These products have either been fully amortized or never will be. They are not major profit centers nor do the PDFs directly compete with another product stream from the publisher. In WW case they might compete against nWOD but then again so do used oWoD books and the same issue arise. Dreampod 9 and WW have both lost PDF sales from me due to their pricing. I suspect I’m far from alone. Reducing these lines to $10 for core and thicker books and $5 for adventures and thinner books might look like a large loss. However, given the probable sales volume at this point compared to the volume in the secondary market finding a sweet spot that increases sales while not leaving the money on the table shouldn’t be that hard.

And everyone likes more revenue.

It May Be Five Years Old

and for 3.x but this ad speaks to the true power of tabletop in the video game age:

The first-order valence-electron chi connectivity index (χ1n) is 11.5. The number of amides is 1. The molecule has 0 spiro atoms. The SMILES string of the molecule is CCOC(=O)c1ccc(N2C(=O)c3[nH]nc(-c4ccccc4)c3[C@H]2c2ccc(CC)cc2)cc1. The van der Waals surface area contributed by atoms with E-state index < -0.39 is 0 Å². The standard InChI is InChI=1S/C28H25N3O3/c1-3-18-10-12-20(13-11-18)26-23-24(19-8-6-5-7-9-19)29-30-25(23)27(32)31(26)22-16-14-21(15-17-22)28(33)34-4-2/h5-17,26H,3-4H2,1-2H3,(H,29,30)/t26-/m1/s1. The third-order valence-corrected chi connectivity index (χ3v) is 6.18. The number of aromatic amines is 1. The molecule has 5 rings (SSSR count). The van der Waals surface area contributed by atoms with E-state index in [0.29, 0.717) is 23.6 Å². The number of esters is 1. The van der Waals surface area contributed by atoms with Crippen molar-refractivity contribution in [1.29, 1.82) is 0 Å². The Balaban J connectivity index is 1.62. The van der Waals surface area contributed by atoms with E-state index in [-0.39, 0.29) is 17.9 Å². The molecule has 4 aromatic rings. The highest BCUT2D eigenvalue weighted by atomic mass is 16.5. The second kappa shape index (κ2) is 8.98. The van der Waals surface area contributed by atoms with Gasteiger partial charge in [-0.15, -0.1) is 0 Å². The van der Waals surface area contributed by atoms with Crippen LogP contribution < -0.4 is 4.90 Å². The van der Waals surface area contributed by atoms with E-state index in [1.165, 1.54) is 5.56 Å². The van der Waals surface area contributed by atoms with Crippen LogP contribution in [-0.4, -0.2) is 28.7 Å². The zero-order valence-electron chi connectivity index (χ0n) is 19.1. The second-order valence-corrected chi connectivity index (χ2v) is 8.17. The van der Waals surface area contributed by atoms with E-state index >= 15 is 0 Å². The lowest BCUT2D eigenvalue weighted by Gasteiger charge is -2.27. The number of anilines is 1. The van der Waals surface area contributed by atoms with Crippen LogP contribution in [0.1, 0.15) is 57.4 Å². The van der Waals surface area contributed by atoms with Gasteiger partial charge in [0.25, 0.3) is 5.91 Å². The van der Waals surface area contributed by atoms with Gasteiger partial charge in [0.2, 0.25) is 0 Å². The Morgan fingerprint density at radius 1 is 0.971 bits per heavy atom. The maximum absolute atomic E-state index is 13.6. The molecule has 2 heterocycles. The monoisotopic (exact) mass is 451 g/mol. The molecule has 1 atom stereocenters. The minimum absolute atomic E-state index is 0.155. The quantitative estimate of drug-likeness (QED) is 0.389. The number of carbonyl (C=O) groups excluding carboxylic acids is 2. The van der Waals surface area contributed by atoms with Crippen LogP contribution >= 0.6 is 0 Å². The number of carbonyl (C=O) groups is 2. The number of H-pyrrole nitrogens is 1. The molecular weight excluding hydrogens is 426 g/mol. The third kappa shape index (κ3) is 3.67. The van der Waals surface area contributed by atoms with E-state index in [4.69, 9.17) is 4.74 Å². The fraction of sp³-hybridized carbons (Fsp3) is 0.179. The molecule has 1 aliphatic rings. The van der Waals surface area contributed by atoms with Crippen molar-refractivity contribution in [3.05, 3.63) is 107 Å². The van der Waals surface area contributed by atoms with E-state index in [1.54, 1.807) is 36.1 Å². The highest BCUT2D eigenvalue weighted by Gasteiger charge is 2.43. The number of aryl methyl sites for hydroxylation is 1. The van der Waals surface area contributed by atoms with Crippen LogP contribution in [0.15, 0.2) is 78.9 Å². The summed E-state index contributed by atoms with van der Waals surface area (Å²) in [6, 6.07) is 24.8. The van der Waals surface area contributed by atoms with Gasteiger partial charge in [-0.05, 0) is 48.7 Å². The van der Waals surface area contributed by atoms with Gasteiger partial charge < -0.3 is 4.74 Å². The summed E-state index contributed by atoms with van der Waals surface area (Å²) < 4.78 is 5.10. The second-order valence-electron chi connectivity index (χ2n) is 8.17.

It’s also why I haven’t really gotten around to playing online. To me an RPG is sitting in a room with people I like playing a game and telling our story at the same time.

To me, that is the heart of the game and as old school as any dungeon crawl, home-made chart, or sandbox. The key thing is us in a room and our story.

Initiates of Mithras


Mithras lead our people here when the false Emperor tried to lead them across the seas. He slew a bull in ritual and made its hide into his cloak. When he opened his cloak it became a door into his world. He had gathered us to help his people fight the great evil to the East only to find that during his wanderings they had tasted its corruption. Now we stand as a bulwark against that evil and its spreading corruption.